Naim adds Ovator S-400 to loudspeaker range

Uncategorised By Sep 16, 2010

16 September 2010. Top Audio Show – Milan. Naim today launched the Ovator S-400 loudspeaker the smaller sibling to the first in the Ovator series, the S-600. The opportunity and the timing were perfect said Paul Stephenson Naim’s managing director. “Milano’s reputation as the style capital of Europe gives us an ideal opportunity to show that good industrial design can combine form-follows-function engineering with a great looking and stylish loudspeaker.”

The design brief of the S-400 was simple: To take all the elements of the S-600 loudspeaker and to produce a smaller model more suited to smaller rooms but which would not compromise the essential musical communication of the S-600.

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The S-400 is a room-friendly, set-up-friendly floor-standing loudspeaker with two 6.5 inch Bass units and one 46mm Balanced Mode Radiator.

The design includes all the traditional Naim techniques: The high-pressure cast plinth is isolated from the cabinet by a leaf spring decoupling the cabinet from the floor. The crossover mounts to the already isolated plinth with a compliant mounting mechanism.

The BMR drive unit includes an integral elastomeric rim to facilitate decoupling from the cabinet to minimise cross coupling.

The bass units operate in separate 15 litre sealed volumes with engineered and controlled low-hysteresis air pressure equalisers. A true sealed box is virtually impossible in the world of loudspeaker design. Air leaks are usually non-symmetrical, introducing non-linearity in drive unit performance reducing the gains so hard fought for in the lab.

The Ovator S-400 will be available in November.



• Hardened 8mm Stainless Steel spikes

• Leaf spring mechanism decouples cabinet from plinth and crossover above 12Hz.

• Controlled density MDF, multi-laminated to give constrained layer damping

• Curved sides and sloping top to reduce standing waves


• Computer-modelled, fine-tuned by ear, crossover isolated in the high-pressure die-cast plinth

• Primary inductors are audio-grade laminated core with low DC resistance

• Audio-grade polypropylene film Clarity caps in critical areas

• Crossover is 4th order acoustic at 700Hz

• Easy amplifier load – lowest impedance point is 4.0 Ohms.


• New 46mm flat panel Balanced Mode Radiator (BMR) drive unit for mid and high frequencies

• Pressure die-cast chassis for maximum rigidity

• Motor System – FEA modelled for optimum linearity

• Nomex diaphragm – honeycomb core with paper skins –light, stiff with good damping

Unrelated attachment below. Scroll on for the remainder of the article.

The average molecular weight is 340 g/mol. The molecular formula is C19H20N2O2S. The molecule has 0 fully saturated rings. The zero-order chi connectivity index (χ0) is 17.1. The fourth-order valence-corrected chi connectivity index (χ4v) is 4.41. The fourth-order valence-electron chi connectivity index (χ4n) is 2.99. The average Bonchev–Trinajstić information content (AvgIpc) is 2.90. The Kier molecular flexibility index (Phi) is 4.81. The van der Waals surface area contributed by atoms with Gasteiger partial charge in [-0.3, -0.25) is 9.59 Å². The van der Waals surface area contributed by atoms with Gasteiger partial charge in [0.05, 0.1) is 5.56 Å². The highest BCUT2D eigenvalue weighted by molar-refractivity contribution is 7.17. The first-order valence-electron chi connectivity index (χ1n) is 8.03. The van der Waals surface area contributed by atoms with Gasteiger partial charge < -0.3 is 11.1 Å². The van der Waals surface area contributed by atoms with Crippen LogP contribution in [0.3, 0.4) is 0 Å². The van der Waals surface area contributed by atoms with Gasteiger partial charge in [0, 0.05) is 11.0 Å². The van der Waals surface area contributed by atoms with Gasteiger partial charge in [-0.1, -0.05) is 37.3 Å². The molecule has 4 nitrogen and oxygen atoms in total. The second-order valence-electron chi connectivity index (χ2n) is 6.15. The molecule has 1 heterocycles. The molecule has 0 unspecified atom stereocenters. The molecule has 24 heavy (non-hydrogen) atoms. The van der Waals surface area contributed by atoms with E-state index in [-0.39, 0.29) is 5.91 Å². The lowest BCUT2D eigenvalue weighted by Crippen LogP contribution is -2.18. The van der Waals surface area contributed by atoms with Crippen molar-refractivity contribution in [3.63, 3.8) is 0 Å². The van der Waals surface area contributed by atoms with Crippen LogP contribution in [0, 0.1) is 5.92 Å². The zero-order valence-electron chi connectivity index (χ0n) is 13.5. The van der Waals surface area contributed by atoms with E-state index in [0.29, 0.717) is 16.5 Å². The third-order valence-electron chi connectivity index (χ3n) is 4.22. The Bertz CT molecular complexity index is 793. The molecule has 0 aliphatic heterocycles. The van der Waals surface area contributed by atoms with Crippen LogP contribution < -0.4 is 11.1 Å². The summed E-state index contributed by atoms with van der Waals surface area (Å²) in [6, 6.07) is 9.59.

• Precision surround which acts as the balancing mass

• Flux Density Linearity optimised with Finite Element Analysis (FEA) modelling

• Unique suspension system for BMR driver to reduce cross coupling

Bass Units

• Two 6.5 inch bass units

• Bass units with computer-optimised motor systems for low-distortion and high linearity

• Pressure die-cast chassis for maximum rigidity and openness

• Motor System – FEA modelled for optimum linearity

• Long fibre paper cone chosen for ideal relationship between weight and stiffness

• Flux Density optimised with Finite Element Analysis (FEA) modelling magnet

• Voice Coil 38mm to reduce thermal dynamic compression


Frequency response (in room): 36 – 35000Hz

Sensitivity: 88dB for 2.83Vrms i/p

Nominal impedance: 4 Ohm (Minimum impedance 4.0 Ohm)

Suggested power amplifier rating: 25 – 130W (8 Ohm rating)

Weight: 31Kg

Dimensions (including spikes and grilles): 1060 x 330 x 345mm (H x W x D)

Naim Balanced Mode Radiator

The use of a technology like BMR until the Ovator S-600 had only been seen in low-end AV speakers, even though technically it delivers two huge advantages. There is no crossover point in the middle of the frequencies where the ear is most sensitive. The Naim BMR covers six octaves from the mid bass to beyond the hearing of even a young child. The directivity, or dispersion as it is perhaps better known, is far more even with frequency, thus ‘driving’ a room more naturally and giving a far wider ‘sweet-spot’. Conventional loudspeaker designs deliver a very unnatural power response compared to live voices or instruments.

Development of a Naim BMR drive unit to deliver this level of performance is not a trivial undertaking as perhaps the four years of development time indicates. The combination of mathematical analysis, computer simulations and empirical analysis, combined with countless iterations of the drive unit with minute changes are hugely resource consuming as well as requiring a massive investment in personnel, advanced measurement, and modelling equipment.

The Naim BMR driver comprises a honeycomb diaphragm driven by a voice-coil immersed in a twin-neodymium magnet system optimised for linearity through finite-element analysis. The pressure die-cast chassis provides the rigidity necessary to ensure that every note of musical detail is accurately reproduced.